The Real Risk of Funding Projects in the Current Climate

by | Mar 31, 2020

As we enter unprecedented times across the globe due to the Covid-19 outbreak, we hear unsurprisingly that many lenders have pulled back for the foreseeable future.

‘Heard on the Street’ is that given legacy issues with managing existing portfolios, many have stopped taking new applications or even halted completion processing mid-stream. Of course managing the existing portfolio risk is one thing, predicting the future is quite another just now. 

Despite the pullback, sponsors will be pleased to hear that there is still plenty of dry power on the sidelines for funding from institutional capital. And as retail investor sentiment shifts away from high volatility liquid markets to more stable hard assets like bricks and mortar, there will be even more capital starting to flow. Few people are smart enough to call market tops and bottoms, and the recent liquid market volatility will draw people to investments that offer decent, stable returns in the medium term. Unless there is a radical shift in our economic social and political system, then that demand for housing will remain the clear choice for many.

In the meantime as we follow the day-by-day changes taking place as a result of the pandemic, Hilltop are keeping a close eye on several project-related benchmarks: cost fluctuations over the next 6-24 months; GDV volatility; affordability; sales periods.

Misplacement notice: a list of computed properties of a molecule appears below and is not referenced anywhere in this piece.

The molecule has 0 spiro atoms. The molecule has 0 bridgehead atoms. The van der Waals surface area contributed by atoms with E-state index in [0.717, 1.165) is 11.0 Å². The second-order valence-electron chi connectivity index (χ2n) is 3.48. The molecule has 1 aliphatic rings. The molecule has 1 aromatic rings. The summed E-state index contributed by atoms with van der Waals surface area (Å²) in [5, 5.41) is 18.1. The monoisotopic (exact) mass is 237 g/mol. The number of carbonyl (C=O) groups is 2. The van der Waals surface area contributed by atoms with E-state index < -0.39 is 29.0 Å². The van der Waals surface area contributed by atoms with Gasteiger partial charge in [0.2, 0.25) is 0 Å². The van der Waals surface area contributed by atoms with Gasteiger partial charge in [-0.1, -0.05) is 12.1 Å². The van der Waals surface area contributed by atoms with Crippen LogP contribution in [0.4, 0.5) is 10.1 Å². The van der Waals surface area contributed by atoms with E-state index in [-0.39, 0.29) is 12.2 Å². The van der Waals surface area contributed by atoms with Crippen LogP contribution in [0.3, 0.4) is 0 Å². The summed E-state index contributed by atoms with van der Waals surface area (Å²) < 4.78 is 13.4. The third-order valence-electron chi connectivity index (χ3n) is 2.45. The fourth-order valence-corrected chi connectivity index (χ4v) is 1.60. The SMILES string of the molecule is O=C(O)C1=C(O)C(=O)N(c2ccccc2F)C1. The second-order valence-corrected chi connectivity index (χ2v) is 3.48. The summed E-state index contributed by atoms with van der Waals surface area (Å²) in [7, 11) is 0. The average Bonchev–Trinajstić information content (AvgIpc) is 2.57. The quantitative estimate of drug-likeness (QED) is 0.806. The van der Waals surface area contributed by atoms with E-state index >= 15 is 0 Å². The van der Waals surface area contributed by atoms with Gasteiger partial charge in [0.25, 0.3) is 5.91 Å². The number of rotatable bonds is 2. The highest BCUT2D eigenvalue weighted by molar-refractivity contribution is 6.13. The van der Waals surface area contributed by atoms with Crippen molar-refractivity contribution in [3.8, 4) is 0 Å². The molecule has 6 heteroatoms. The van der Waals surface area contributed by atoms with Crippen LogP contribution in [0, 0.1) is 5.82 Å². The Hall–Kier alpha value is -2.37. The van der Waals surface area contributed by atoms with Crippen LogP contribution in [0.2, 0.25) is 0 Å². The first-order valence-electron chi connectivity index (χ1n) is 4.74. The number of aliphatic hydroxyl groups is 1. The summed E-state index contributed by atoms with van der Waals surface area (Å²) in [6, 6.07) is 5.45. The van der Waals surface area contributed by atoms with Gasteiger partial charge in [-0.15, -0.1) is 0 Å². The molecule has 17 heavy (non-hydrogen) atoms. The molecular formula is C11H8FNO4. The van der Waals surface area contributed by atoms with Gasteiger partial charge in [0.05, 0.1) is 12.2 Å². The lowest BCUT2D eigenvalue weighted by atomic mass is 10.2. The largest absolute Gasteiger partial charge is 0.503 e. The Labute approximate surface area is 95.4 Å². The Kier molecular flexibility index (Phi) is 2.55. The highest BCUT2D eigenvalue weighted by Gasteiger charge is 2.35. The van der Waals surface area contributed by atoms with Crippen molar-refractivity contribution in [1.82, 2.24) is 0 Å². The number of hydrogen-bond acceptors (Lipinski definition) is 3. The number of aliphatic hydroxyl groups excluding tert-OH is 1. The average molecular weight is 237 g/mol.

Project timelines have been the top topic for many developers with whom we’ve held talks over the past three weeks. Covid-caused supply chain disruption globally could affect the speed at which materials arrive on-site, making material possession and sourcing a key factor to consider in our underwriting. We anticipate construction periods that were expected to take 12 months are now more likely to take no less than 16 months.

Of course, this pandemic will not last forever – it seems that our government’s preventative actions are starting to flatten out the curve. And while some of the lenders have pulled back for the time being, they will return to the market in due course. That said, it’s likely their pricing will be risk-adjusted against these shifting goalposts and most will require higher guarantees and contingencies from sponsors.

The reality is that we will find ourselves in a new norm. Add to that Brexit pending in December 2020 and suddenly this isn’t real estate 2012 anymore. Greater caution with better selection of both projects and sponsors will lead the way for the foreseeable future.


Sincerely,

Paul Oberschneider
Founder & CEO

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